There are several shared interests that bring the BRICS economies together. Source: BRICS2015.ru
The Russian presidency of the Brazil, Russia, India, China, South Africa (BRICS) has had a special significance in the evolution of the group.
Russia hosted the first formal BRIC summit, in Yekaterinburg, in June 2009. South Africa was then not part of the group. Prior to its first tenure in the rotating presidency of BRICS, Russia hosted the first meeting of BRIC High Representatives on National Security (National Security Advisors-NSAs) in March 2009, steering the loose grouping of four potential economic powerhouses towards a composite bloc. The idea was to create another pole in the multi-polar world envisaged by the four countries.
Russia has since pushed to pursue the security component to the BRICS dialogue table, actively supported by India. As the crisis in West Asia with the rapid spread of the Islamic State deepens, threatening to move dangerously close, in Afghanistan, both Russia and India, which have faced the ravages of terrorist attacks, have worked to give BRICS an important voice on critical global flashpoints. At one stage, when confrontation between the West and Iran threatened to spiral into a full-fledged conflict, feelers were sent to BRICS leaders to step in and ease tensions.
The Third meeting of NSAs was again hosted by Russia in Sochi, in October 2010 (the second one was in Brasilia before the 2010 summit) on the margins of an international security conference. A meeting of BRICS NSAs was also held on the margins of the International Meeting of High-level Representatives on Security Issues in St Petersburg in June 2012. The third standalone meeting of BRICS NSAs was in New Delhi in January 2013.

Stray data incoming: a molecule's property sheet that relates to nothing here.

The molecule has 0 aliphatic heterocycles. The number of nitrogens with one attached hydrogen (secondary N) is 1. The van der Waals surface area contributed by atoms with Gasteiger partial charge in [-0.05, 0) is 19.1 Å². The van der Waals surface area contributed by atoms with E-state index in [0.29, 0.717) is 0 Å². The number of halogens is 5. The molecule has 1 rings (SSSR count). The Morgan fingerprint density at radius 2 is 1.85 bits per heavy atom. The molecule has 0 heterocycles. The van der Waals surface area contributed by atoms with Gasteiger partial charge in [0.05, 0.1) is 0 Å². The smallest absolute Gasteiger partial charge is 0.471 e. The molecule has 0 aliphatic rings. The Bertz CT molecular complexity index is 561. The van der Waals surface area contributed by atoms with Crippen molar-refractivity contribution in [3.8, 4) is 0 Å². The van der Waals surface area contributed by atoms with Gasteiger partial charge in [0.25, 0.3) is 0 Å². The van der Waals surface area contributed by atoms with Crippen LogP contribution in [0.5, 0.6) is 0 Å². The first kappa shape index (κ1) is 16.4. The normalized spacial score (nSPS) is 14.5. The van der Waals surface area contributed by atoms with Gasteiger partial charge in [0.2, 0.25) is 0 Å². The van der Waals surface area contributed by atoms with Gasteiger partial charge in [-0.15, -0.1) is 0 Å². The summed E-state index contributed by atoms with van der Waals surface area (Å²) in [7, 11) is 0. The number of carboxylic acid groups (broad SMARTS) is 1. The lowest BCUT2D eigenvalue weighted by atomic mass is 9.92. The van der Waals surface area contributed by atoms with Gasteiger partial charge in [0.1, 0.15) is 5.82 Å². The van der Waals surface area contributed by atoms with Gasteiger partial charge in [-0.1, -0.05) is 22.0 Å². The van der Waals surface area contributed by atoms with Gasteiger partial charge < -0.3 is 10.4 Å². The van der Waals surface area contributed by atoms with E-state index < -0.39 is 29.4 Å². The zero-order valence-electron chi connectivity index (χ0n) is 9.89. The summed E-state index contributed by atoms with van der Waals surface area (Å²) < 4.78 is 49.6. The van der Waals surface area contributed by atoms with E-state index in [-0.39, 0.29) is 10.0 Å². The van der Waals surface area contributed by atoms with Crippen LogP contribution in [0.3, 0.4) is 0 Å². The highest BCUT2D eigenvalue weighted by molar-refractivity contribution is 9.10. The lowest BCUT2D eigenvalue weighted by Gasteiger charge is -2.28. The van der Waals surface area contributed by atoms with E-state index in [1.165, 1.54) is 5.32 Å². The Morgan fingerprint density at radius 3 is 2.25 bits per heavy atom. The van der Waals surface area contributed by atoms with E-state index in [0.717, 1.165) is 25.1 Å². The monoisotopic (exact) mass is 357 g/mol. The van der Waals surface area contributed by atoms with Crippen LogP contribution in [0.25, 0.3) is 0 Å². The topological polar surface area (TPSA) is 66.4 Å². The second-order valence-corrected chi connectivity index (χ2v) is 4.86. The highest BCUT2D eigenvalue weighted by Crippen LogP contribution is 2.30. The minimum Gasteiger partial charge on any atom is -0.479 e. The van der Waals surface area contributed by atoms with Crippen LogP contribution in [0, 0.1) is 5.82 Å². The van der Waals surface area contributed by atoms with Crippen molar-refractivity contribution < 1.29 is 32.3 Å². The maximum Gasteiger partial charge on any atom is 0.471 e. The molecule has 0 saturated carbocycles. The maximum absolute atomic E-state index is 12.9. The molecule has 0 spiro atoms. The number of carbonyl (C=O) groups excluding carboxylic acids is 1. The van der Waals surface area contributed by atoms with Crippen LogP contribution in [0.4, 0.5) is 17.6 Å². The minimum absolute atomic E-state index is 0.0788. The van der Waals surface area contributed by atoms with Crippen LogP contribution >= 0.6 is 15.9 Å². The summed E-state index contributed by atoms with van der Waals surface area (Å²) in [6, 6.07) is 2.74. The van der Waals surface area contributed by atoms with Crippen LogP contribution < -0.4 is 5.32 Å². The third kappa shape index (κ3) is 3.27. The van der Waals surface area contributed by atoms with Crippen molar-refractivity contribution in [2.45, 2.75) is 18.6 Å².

BRICS constitutes an important voice in international politics, with regional and global issues forming an important part of the summit agenda. At Ufa, on 8th and 9th July, BRICS leaders will consult and try to synergise their views on the situation in West Asia (Syria and Yemen, in particular), ISIS and the deepening problem of instability in Afghanistan, said a senior Russian diplomat.
“Today, when we speak about changing global order, one can’t but admit that cooperation in BRICS is one of the pillars of the Russian-Indian special and privileged strategic partnership,” said Sergey Karmalito, senior Counsellor at the Russian Embassy.
An Indian diplomat concurred, saying, “the way we work in BRICS is almost an extension of our warm bilateral relations.”
Appreciating India’s “continuing support of the Russian initiatives in BRICS,” Karmalito said, “The long-term objective of the Russian Federation in BRICS and a cross-cutting task of our Presidency is aimed at gradual transformation of BRICS from a dialogue forum into a full-scale mechanism for strategic and day-to-day interaction on key political, economic and social issues.”